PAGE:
DTN Fertilizer Outlook

Mon. Apr 27, 2015 9:31 AM

By Ken Johnson
DTN Fertilizer Columnist


World ammonia prices drifted lower through April. Yuzhnyy export ammonia traded at $400 to $410 early and tons crossed at $400 to $405 late in the month. (All prices in this column are wholesale.) Demand continued lackluster in many regions and overall activity is slow. Asian prices kept sliding downward. Late in April, the $20 drop to $465 per metric ton (mton) in Tampa import prices put international buyers into a bearish mood and some are still trying to run prices lower. We look for world ammonia market prices to run flat to lower in the short term.

Domestic ammonia prices in the central Corn Belt had a small increase at mid-month of $15, rising from $615 per short ton (ston) fob (free on board -- the buyer pays for transportation of the goods) terminal to $630. Late in the month, the spring movement to corn preplant continued to stumble forward. Some parts of the Midwest had strong movement (northern and central Illinois, Iowa, Nebraska) and activity is winding down. In other areas (Eastern Corn Belt, Mississippi Delta), start-up of demand has been delayed by wet field conditions. There seems adequate supply around to meet present demand levels. We look for domestic ammonia prices to run flat with a soft undertone in the short term.


World urea prices were mostly flat through April. Yuzhnyy prills were sold at $254 to $256 early and crossed at $255 to $257 mton late. Late in April, STC, India, held a tender and purchased just over 500,000t from Iranian suppliers who took all the business done at $258 mton fob. Middle East producers in general chose not to participate in the Indian tender. The lack of Chinese tons getting offered at lower numbers encouraged Middle East suppliers of granular to increase and achieve slightly higher prices for tons going into South America. Netbacks for Middle East tons traded at $245 to $255 mton fob early and quotes into Brazil were at $280 cfr (cost and freight) at month's end. Several large traders think it is only a matter of time before the Brazilians agree to this price increase with no cheaper option available. Yuzhnyy and the Baltic saw little action through most of the month; there may be some improvement on the back of higher granular values, but any improvement seems likely to be marginal. There is still huge concern that Chinese exports could suddenly increase once again as home market demand wanes. For the short term, we look for world urea prices to run flat with a strong undertone.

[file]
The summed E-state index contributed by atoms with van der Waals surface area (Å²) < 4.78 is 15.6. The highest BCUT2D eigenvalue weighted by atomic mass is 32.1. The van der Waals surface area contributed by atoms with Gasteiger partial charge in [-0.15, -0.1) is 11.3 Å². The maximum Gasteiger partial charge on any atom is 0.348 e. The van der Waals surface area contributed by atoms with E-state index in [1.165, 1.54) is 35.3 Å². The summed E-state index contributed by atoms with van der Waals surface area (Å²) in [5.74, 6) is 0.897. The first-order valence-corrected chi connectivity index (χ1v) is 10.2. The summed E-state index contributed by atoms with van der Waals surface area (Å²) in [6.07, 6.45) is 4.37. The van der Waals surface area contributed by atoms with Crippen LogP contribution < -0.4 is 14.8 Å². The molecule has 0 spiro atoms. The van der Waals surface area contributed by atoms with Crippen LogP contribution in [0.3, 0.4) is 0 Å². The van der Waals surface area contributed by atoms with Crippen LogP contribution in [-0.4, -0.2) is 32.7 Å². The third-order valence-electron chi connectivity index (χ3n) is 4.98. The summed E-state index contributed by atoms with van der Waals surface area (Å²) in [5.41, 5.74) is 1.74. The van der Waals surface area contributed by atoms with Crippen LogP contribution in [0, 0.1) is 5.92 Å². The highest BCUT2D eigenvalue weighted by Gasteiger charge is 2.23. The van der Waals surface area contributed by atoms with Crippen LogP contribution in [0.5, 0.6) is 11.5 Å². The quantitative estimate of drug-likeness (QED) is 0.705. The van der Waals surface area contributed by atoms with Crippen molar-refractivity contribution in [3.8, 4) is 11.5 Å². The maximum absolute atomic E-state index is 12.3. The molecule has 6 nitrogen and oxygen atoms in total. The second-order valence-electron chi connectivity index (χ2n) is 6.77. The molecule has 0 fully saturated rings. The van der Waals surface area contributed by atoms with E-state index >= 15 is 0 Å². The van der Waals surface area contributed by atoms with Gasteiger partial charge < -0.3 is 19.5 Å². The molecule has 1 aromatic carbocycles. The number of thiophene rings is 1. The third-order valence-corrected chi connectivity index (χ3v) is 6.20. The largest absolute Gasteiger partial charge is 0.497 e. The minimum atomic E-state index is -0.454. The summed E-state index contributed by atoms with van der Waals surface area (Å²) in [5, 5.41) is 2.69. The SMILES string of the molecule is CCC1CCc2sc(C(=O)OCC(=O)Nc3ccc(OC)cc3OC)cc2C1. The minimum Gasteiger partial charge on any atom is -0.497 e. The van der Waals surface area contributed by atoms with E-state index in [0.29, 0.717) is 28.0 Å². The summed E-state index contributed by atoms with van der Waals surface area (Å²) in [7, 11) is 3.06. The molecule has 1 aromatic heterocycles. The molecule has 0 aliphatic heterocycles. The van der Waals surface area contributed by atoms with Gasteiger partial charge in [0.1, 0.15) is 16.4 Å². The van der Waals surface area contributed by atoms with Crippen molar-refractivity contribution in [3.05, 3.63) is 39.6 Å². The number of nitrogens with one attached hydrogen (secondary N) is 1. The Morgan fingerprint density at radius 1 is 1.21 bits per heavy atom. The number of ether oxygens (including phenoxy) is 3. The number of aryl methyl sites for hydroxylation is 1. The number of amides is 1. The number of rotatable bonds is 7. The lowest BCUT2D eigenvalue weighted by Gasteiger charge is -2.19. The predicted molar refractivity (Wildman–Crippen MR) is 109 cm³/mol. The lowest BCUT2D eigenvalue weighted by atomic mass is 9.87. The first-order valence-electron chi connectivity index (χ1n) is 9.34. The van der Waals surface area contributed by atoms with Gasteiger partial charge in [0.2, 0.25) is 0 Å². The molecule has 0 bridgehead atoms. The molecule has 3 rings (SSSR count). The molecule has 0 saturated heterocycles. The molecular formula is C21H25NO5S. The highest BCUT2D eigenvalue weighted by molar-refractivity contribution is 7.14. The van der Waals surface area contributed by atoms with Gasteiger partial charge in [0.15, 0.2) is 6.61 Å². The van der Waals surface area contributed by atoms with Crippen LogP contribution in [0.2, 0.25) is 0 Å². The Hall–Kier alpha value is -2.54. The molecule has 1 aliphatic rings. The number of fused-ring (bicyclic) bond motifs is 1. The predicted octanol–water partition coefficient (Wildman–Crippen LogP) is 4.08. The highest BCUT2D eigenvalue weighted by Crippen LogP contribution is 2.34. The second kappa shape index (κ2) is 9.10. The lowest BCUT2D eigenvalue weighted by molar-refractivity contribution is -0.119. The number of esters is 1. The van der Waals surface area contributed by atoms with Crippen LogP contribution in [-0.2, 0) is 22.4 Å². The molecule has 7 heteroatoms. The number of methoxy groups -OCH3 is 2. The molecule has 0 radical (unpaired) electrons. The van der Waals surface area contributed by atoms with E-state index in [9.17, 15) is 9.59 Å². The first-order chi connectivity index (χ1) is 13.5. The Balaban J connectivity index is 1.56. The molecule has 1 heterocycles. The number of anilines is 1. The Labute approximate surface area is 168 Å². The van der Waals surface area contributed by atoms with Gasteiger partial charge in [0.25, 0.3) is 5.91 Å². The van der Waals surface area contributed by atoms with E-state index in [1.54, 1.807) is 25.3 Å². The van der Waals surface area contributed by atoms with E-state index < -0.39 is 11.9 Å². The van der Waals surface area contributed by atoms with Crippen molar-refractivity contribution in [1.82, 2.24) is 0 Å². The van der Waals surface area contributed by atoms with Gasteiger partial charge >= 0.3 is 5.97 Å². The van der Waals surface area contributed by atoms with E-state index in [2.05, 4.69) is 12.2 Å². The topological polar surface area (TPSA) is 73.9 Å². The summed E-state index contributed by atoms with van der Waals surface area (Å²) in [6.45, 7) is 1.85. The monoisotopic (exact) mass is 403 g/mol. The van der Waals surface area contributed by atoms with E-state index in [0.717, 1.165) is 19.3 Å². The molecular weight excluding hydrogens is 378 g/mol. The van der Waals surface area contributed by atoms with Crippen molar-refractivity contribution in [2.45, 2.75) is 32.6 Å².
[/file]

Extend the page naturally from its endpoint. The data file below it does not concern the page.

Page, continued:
Domestic urea barge prices sold in a wide range through April. Early, NOLA (New Orleans, La.) barge trades crossed at $275 to $278, but cash prices for granular units rose sharply at month's end, trading in the $290 to $310 range. The higher prices ($310) were paid for units loaded at upriver terminals, while loaded units at NOLA sold at the low end. The higher prices for currently available material are a reflection of near-term spring demand, which has started late and will soon be over. In addition, many buyers put off commitments until the last minute. Wet field conditions continue to delay the start of demand in some regions. A good deal of spring demand for urea has yet to be served, especially in the Mississippi Delta. Some wholesalers are expecting demand from Delta farmers, rice farmers in particular, to sustain higher urea prices into the medium term. Others warn that low crop prices for rice combined with late planting could lead to large-scale switching of rice acres to soybeans. Near-term urea prices seem likely to run steady to higher, but we believe prices could turn lower in the next few weeks.